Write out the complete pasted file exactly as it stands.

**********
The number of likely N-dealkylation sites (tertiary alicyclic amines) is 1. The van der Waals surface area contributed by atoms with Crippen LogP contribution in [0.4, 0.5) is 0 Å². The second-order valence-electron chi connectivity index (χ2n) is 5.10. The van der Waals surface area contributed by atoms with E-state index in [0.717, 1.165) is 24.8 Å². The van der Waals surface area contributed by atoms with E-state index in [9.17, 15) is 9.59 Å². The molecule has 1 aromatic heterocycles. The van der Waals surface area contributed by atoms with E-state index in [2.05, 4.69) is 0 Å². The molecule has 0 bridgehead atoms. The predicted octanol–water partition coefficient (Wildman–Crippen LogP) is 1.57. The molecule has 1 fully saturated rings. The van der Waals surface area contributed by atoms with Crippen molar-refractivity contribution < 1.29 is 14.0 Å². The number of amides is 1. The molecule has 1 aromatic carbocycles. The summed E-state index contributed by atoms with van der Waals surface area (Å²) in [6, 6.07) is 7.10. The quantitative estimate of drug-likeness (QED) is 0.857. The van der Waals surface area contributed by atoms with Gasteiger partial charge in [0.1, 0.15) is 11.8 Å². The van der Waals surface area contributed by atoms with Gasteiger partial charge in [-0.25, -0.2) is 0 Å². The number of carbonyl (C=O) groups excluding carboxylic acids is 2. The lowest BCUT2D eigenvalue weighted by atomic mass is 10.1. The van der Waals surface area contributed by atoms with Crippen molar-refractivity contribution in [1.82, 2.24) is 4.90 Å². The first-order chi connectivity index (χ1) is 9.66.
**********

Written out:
The number of likely N-dealkylation sites (tertiary alicyclic amines) is 1. The van der Waals surface area contributed by atoms with Crippen LogP contribution in [0.4, 0.5) is 0 Å². The second-order valence-electron chi connectivity index (χ2n) is 5.10. The van der Waals surface area contributed by atoms with E-state index in [0.717, 1.165) is 24.8 Å². The van der Waals surface area contributed by atoms with E-state index in [9.17, 15) is 9.59 Å². The molecule has 1 aromatic heterocycles. The van der Waals surface area contributed by atoms with E-state index in [2.05, 4.69) is 0 Å². The molecule has 0 bridgehead atoms. The predicted octanol–water partition coefficient (Wildman–Crippen LogP) is 1.57. The molecule has 1 fully saturated rings. The van der Waals surface area contributed by atoms with Crippen molar-refractivity contribution < 1.29 is 14.0 Å². The number of amides is 1. The molecule has 1 aromatic carbocycles. The summed E-state index contributed by atoms with van der Waals surface area (Å²) in [6, 6.07) is 7.10. The quantitative estimate of drug-likeness (QED) is 0.857. The van der Waals surface area contributed by atoms with Gasteiger partial charge in [0.1, 0.15) is 11.8 Å². The van der Waals surface area contributed by atoms with Gasteiger partial charge in [-0.25, -0.2) is 0 Å². The number of carbonyl (C=O) groups excluding carboxylic acids is 2. The lowest BCUT2D eigenvalue weighted by atomic mass is 10.1. The van der Waals surface area contributed by atoms with Crippen molar-refractivity contribution in [1.82, 2.24) is 4.90 Å². The first-order chi connectivity index (χ1) is 9.66.